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Georg Layher, Heiko Neumann; Neural mechanisms of action recognition and implied motion. Journal of Vision 2012;12(9):142. doi: https://doi.org/10.1167/12.9.142.
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© ARVO (1962-2015); The Authors (2016-present)
Problem. Evidence suggests that cells exist in cortical area STS which are selective to the motion of animate objects and show an increase in activity when characteristic poses of the corresponding temporal sequence are presented [Jellema & Perrett, Neurophysiologica 41, 2003]. In addition, activities in MT/MST are enhanced when still images with implied motion are presented [Kourtzi & Kanwisher, J. Cogn. Neurosci.13, 2000]. It is still unclear how and to which extent form and motion information contribute to the generation of the underlying mid-level visual representations. Method. We propose a neural model consisting of two separate processing pathways for segregated form and motion processing extending work by Giese & Poggio [Nat. Rev. Neurosci.4, 2003]. Prototypical form representations (area IT) and optical flow patterns (area MST) are learned using a competitive Hebbian learning scheme with a trace mechanism. The activities of form and motion prototypes converge in area STS where their temporal correlations are learned by a combined bottom-up and top-down learning. Top-down weights establish a prediction mechanism enabling the sequence selectivity of the STS cells. A modulatory mechanism which favors prototypes co-occuring with local minima in the motion energy is responsible for the selection of key poses in a sequence. For the signature of walking this condition is satisfied for strongly articulated body poses. Results and Conclusion. The proposed model is capable of learning action sequences and suggests convergent form-motion interactions in action and activity recognition. Learning is driven by realistic input sequences and their processing along the different model pathways. After learning, form-driven bottom-up input activation leads to increased activation of STS cells. Motion driven MST and STS cells show an activation even if there is only form information present in the signal thus giving an explanation of the neural basis of implied motion in vision.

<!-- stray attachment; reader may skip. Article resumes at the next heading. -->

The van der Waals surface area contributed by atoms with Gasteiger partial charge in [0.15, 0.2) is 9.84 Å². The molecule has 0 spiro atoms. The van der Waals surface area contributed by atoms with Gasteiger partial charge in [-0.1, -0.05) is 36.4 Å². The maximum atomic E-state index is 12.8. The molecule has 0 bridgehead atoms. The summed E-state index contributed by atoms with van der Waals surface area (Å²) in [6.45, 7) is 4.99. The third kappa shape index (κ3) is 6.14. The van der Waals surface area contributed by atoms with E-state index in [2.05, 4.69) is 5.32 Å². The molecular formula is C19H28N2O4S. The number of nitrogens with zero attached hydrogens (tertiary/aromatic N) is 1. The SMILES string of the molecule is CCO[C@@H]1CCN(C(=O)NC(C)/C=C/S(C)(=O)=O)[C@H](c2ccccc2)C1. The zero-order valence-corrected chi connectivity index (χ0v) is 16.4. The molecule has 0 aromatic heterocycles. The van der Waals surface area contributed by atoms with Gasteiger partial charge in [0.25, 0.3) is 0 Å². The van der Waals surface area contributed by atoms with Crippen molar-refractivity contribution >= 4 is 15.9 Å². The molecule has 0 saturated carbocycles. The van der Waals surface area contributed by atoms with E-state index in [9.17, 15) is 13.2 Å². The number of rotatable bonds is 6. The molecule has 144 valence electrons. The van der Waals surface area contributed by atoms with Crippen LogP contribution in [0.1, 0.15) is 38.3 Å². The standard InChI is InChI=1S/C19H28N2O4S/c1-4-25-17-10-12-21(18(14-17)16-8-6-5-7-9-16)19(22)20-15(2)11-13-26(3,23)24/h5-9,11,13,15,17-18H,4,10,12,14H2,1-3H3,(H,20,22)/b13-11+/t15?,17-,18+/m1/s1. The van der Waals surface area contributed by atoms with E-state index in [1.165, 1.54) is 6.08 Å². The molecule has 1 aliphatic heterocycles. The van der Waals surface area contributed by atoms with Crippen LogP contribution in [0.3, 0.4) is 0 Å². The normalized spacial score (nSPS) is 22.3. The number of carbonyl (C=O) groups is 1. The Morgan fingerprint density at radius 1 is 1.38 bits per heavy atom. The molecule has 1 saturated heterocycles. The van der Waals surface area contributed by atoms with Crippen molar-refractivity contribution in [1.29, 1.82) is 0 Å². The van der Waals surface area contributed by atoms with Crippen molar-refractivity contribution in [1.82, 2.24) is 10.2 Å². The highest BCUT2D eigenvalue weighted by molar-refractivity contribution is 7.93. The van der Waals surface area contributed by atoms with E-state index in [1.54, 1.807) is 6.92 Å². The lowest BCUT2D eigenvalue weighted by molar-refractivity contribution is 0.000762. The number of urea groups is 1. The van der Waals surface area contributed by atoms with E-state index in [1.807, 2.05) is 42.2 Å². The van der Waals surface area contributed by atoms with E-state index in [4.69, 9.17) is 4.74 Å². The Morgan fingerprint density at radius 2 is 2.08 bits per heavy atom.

Meeting abstract presented at VSS 2012
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